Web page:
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Entries in Best Actress (228)

Sunday
Dec072014

A Second Look At "Still Alice"

Michael C. here to sort out a few mixed feelings at the prospect of the impending Julianne Moore juggernaut. Let me cut to right to the matter on everyone’s mind and say that any Academy voter who checks a box for Julianne Moore for Best Actress next year will have no reason to feel anything but pride in his or her choice. Her performance as Alice Howland, a 50-year-old linguistics professor suffering from early onset Alzheimer’s is every bit as good as billed. But let us also acknowledge the plain truth that Moore’s work here is all the more impressive because she is doing the heavy lifting for a script and direction that are not operating at anywhere near her level. 

To point out that there is little exceptional or even all that much better than competent in Still Alice outside of Julianne Moore’s performance is to risk coming off like some sort of stone-hearted gargoyle. Who doesn’t feel the urge to pull some punches when presented with such an earnestly good intentioned film? And that is to say nothing of the reluctance to rain sour disapproval down on the Best Actress parade currently gaining steam on its march toward the Oscar podium. Who wants to spoil a perfectly good Julianne Moore coronation? Not this critic. [More...]

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Sunday
Dec072014

BSFC, LAFCA, and NYFCO: Their 2014 Winners

My apologies to Boston, Los Angeles and the online contingency of New York City for their shared billing but what can you do? When they all announce on the same weekend they share column space. The DC Film Critics also announced nominations today but in the interest of sanity, TFE only covers actual awards from critics groups, not their nomination rounds (which give performers and films no real juice publicity wise anyway); we have 30+ critics organizations in the US alone so any requested  coverage other than wins for the non-institutions feels ego-driven.

It was another good day for Birdman and Boyhood or "Boyman" as Sasha likes to call it. Particularly Boyhood which no films seem to be able to squirm around for top billing. Grand Budapest Hotel probably came close in L.A., Birdman looked like a distant second in Boston, but NYFCO seemed very committed. Is it now the Oscar frontrunner for Best Picture? It probably always was so yes. 

BOSTON SOCIETY OF FILM CRITICS (BSFC)
The BSFC was formed in 1981 and were once known for scrappy idiosyncratic choices. They were among the first awards group to rubber stamp Steven Soderbergh and David O. Russell (before their prime Oscar years). In the past ten years they've become far more conservative usually awarding their top prize to the Oscar frontrunner or its presumed challenger. Like NYC, Boston now has a second younger "online" group which already announced this year.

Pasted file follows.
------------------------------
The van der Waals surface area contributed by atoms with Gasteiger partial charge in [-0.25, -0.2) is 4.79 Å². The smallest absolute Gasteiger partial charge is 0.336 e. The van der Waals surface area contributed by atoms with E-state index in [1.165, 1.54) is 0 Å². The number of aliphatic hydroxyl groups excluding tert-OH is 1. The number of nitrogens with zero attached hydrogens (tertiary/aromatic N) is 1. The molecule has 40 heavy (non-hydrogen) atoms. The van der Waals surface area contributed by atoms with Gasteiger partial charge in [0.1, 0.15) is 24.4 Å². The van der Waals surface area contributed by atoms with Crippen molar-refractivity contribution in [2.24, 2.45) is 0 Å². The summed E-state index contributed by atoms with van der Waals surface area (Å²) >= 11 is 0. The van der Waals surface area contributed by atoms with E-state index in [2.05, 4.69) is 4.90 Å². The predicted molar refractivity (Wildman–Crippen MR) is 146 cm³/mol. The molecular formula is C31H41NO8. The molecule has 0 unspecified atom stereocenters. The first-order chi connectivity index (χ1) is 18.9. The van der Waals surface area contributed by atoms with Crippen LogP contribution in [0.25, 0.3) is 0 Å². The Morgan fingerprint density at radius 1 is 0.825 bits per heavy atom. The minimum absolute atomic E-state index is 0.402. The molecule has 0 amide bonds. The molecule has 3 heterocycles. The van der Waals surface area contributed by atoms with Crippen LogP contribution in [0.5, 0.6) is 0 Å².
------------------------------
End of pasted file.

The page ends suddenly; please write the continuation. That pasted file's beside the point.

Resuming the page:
Film: Boyhood (runner up: Birdman)
Director: Richard Linklater, Boyhood (runner up: Clint Eastwood, American Sniper)
Actor: Michael Keaton, Birdman (runner up: Timothy Spall, Mr Turner)
Actress: Marion Cotillard, Two Days One Night AND The Immigrant (runner up: Hilary Swank, The Homesman)
Supporting Actor: J.K. Simmons, Whiplash (runner up: Edward Norton, Birdman)
Supporting Actress: Emma Stone, Birdman (runner up: Laura Dern, Wild)
Screenplay [TIE]: Birdman & Boyhood (runner up: Mr Turner)
Cinematography: Emmanuel Lubezki, Birdman (runner up: Dick Pope, Mr Turner)
Editing: Sandra Adair, Boyhood (runner up: Joel Cox & Gary Roach, American Sniper)
Foreign Film: Two Days One Night (runner up: Ida)
Animated Film: The Tale of Princess Kaguya (runner up: The Lego Movie)
New Filmmaker: Dan Gilroy, Nightcrawler (runner up: Gillian Robespierre, Obvious Child)
Documentary: Citizen Four (runner up: Jodorowsky's Dune)
Use of Music: Inherent Vice (runner up: Whiplash)

 

LOS ANGELES FILM CRITICS ASSOCIATION (LAFCA)
Founded in 1975, the LAFCA is one of the twin (coastal) towers of film critics associations alongside NYFCC which announced their prizes on December 1st. Last year the LAFCA had a very hard tie figuring out their prizes and the day ended with ties in three headline categories: Best Picture, Best Actress and Best Supporting Actor. These days they are perhaps best known for daring choices in Best Actress and Best Picture. 

Film Boyhood (runner up: The Grand Budapest Hotel)
Director Richard Linklater, Boyhood (runner up: Wes Anderson, Grand Budapest Hotel)
Actress Patricia Arquette, Boyhood (runner up: Julianne Moore, Still Alice)
Actor Tom Hardy, Locke (runner up: Michael Keaton, Birdman)
Supporting Actress: Agata Kulesza, Ida (runner up: Rene Russo, Nightcrawler)